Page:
rocksnowhite said...

the "not knowing your community members" is specific to very big and somewhat western communities and it's understandable. sadly, the same trend seems to be prevailing in smaller comunities as well. i loved your post as it shows that humaknind is actually shallow: we prefer to get to a point where everytihing is lost (big depression, today's economy crisis, wars, 9/11) to turn towards one another, rather then preventing moments like this to happen. have we become so busy that we notice one another only in times of distress?

Alexys Fairfield said...

Hi Eric,
Excellent post. Remember when we just "read" about the great depression, now we may be living it again? Interesting how history repeats. The blogosphere is a nice ride into the mind of great thinkers.

Btw, thanks for the link.

Vixen said...

Great post Eric. The blogging community, as I have mentioned many times, has been a virtual life saver for me. I grew up in one of those neighborhoods where we all knew each other very well and supported each other. It has been a hard adjustment for me now that much of society is not like that anymore.

Eric S. said...

@ AngelBaby, yea we do, unfortunately many folks are afraid, and unwilling to introduce themselves. I agree it would make the difficult times much easier. It seems like the only time people start pulling together is during a disaster or crises.

@ Lilly, Times were different indeed. Yes the people in the cities had it much worse. Country folk were more community oriented to begin with. I'll be watching your posts, the list is a good idea. Thank you.

@ Maggie, I agree, and have said for years that we should be more community oriented. It would have helped with a lot of problems. Half the problem is publicity about neighborhood disputes gone wrong. It scares people. Times have changed, but perhaps this is the stimulus to start the community spirit back up.

@ The Grandpa, Thanks, Yes I saw that on bloggers unite, and was considering doing a post.

@ Rocksnowhite, I agree, we would all be much better off if we didn't wait until disaster hit. A tight knit community can be so proactive, and solve many problems on their own. Crime prevention comes to mind right away.

@ Alexys Fairfield, Thank you very much. I enjoyed your article, it was very informative. I learned a few things I had not known before. Yes history does repeat itself all to often, I wish we would learn to pay more attention. I agree , the blogosphere is full of great thinkers.

@ Vixen, I know, your blogging community is a very close knit, and willing to give support and friendship. We need to spread that spirit a little. Yes society has changed, but I firmly believe that a solid community spirit can change it for the better.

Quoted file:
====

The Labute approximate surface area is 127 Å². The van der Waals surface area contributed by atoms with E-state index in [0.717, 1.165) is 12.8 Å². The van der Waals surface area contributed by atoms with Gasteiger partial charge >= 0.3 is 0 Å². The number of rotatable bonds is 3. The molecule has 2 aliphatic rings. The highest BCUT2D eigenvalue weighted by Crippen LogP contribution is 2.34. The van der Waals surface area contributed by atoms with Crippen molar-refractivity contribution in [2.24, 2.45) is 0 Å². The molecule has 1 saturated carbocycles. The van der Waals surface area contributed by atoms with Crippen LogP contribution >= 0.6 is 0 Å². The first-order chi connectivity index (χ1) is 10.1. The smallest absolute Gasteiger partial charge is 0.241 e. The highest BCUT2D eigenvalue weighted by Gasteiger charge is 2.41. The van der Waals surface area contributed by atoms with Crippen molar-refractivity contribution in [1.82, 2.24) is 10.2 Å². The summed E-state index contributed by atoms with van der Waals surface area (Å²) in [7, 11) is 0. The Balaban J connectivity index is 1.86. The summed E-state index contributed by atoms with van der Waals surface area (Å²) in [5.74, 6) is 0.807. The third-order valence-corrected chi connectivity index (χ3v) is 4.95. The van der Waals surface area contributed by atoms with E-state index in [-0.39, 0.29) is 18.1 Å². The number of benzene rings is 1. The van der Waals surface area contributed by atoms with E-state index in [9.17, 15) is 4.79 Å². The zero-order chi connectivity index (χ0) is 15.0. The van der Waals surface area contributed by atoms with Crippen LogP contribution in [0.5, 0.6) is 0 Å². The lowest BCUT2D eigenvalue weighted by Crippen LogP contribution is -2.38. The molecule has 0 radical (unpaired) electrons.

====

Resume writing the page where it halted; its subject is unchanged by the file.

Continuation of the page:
Jena Isle said...

H Eric,

You have a wonderful idea. I hope everyone would get to read this. Indeed, unity, cooperation and sharing are good virtues that should be developed if a community has to survive.

Kudos too to Alexys and Lilly.

June Saville said...

I do so agree with your sentiments Eric. High fences between houses should be banned!
My Dad went through the Depression (yes I'm as old as that) and he was a bitter man. I think his demeanour resulted from the attitude of his own father who lost his money when the banks failed and sent his son from home to fend for himself. I don't know the rights and wrongs of this as so much of the devil is in the detail, but Dad felt abandoned. He spent the years moving around the countryside on what they called the Susso - an allowance that wasn't enough to sustain such people, and very hard to get anyway. You had to wander from town to town to get this - a fine way to make sure people didn't congregate together and maybe get some positive action going.
Dad trapped rabbits when he could to eat the flesh and sell the pelts.
Mum and Dad married in 1935 and I was born in 1936 when the Depression was ending - another mouth to feed.
If the government had only allowed the establishment of stable community things could have been better for them.
Thanks for your empathy and sensitivity Eric.
June in Oz

tashabud said...

Hello Eric,
I love this post. Having some sort of a community belonging is a very good idea. But most people nowadays are so preoccupied with their own lives that this kind of bonding is lost. In my neighborhood, we have get-togethers at least twice a year. One in the summer and one around Christmas or New Year's time where my friend and neighbor Mary Sue and I cohost. Summers at their house and Winters at our house. We provide the bulk of the food, but others also bring a dish to share. It really is a great way to know neighbors and to stay connected.

Thanks for posting this to energize all of us to come together, not just on bad times, but on good times as well.


Kel said...

Humankind are funny things. The socio/political dynamics of the last half of the 20th century set the stage for the lonely times in which we live now.